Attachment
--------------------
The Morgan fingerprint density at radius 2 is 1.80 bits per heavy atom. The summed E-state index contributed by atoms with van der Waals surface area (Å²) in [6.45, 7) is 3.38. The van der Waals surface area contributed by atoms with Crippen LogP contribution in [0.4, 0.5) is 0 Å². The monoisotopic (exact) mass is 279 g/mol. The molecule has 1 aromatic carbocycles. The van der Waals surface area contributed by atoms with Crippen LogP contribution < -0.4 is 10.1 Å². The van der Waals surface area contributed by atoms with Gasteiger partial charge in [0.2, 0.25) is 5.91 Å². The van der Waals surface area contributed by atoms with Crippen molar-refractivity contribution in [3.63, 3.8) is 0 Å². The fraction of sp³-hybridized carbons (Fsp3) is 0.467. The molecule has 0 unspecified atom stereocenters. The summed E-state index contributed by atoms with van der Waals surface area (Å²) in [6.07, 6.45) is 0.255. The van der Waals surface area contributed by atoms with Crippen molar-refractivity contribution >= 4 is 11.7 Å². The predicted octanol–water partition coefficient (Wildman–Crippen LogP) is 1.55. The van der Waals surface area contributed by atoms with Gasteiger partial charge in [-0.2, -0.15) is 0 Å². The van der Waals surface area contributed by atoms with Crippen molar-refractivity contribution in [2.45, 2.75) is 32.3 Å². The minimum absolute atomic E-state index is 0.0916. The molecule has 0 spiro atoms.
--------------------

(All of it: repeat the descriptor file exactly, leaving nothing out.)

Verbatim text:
The Morgan fingerprint density at radius 2 is 1.80 bits per heavy atom. The summed E-state index contributed by atoms with van der Waals surface area (Å²) in [6.45, 7) is 3.38. The van der Waals surface area contributed by atoms with Crippen LogP contribution in [0.4, 0.5) is 0 Å². The monoisotopic (exact) mass is 279 g/mol. The molecule has 1 aromatic carbocycles. The van der Waals surface area contributed by atoms with Crippen LogP contribution < -0.4 is 10.1 Å². The van der Waals surface area contributed by atoms with Gasteiger partial charge in [0.2, 0.25) is 5.91 Å². The van der Waals surface area contributed by atoms with Crippen molar-refractivity contribution in [3.63, 3.8) is 0 Å². The fraction of sp³-hybridized carbons (Fsp3) is 0.467. The molecule has 0 unspecified atom stereocenters. The summed E-state index contributed by atoms with van der Waals surface area (Å²) in [6.07, 6.45) is 0.255. The van der Waals surface area contributed by atoms with Crippen molar-refractivity contribution >= 4 is 11.7 Å². The predicted octanol–water partition coefficient (Wildman–Crippen LogP) is 1.55. The van der Waals surface area contributed by atoms with Gasteiger partial charge in [-0.2, -0.15) is 0 Å². The van der Waals surface area contributed by atoms with Crippen molar-refractivity contribution in [2.45, 2.75) is 32.3 Å². The minimum absolute atomic E-state index is 0.0916. The molecule has 0 spiro atoms.